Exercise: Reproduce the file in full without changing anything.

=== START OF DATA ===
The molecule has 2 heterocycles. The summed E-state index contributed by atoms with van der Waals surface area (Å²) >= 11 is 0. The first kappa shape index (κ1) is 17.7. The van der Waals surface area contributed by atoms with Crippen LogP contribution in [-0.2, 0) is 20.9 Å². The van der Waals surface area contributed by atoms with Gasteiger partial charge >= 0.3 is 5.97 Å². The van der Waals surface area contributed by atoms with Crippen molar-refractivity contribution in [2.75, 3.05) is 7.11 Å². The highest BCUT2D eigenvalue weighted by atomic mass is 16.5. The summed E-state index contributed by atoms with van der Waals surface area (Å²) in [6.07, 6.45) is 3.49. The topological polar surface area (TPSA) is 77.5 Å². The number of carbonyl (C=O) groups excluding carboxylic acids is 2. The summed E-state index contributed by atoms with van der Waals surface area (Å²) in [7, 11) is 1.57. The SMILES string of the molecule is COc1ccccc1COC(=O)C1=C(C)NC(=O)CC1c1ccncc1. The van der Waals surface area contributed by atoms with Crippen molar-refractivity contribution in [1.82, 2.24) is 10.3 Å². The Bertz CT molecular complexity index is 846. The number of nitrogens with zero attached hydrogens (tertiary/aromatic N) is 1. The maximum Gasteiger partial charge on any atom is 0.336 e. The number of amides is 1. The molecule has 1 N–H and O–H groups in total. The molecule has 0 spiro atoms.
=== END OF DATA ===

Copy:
The molecule has 2 heterocycles. The summed E-state index contributed by atoms with van der Waals surface area (Å²) >= 11 is 0. The first kappa shape index (κ1) is 17.7. The van der Waals surface area contributed by atoms with Crippen LogP contribution in [-0.2, 0) is 20.9 Å². The van der Waals surface area contributed by atoms with Gasteiger partial charge >= 0.3 is 5.97 Å². The van der Waals surface area contributed by atoms with Crippen molar-refractivity contribution in [2.75, 3.05) is 7.11 Å². The highest BCUT2D eigenvalue weighted by atomic mass is 16.5. The summed E-state index contributed by atoms with van der Waals surface area (Å²) in [6.07, 6.45) is 3.49. The topological polar surface area (TPSA) is 77.5 Å². The number of carbonyl (C=O) groups excluding carboxylic acids is 2. The summed E-state index contributed by atoms with van der Waals surface area (Å²) in [7, 11) is 1.57. The SMILES string of the molecule is COc1ccccc1COC(=O)C1=C(C)NC(=O)CC1c1ccncc1. The van der Waals surface area contributed by atoms with Crippen molar-refractivity contribution in [1.82, 2.24) is 10.3 Å². The Bertz CT molecular complexity index is 846. The number of nitrogens with zero attached hydrogens (tertiary/aromatic N) is 1. The maximum Gasteiger partial charge on any atom is 0.336 e. The number of amides is 1. The molecule has 1 N–H and O–H groups in total. The molecule has 0 spiro atoms.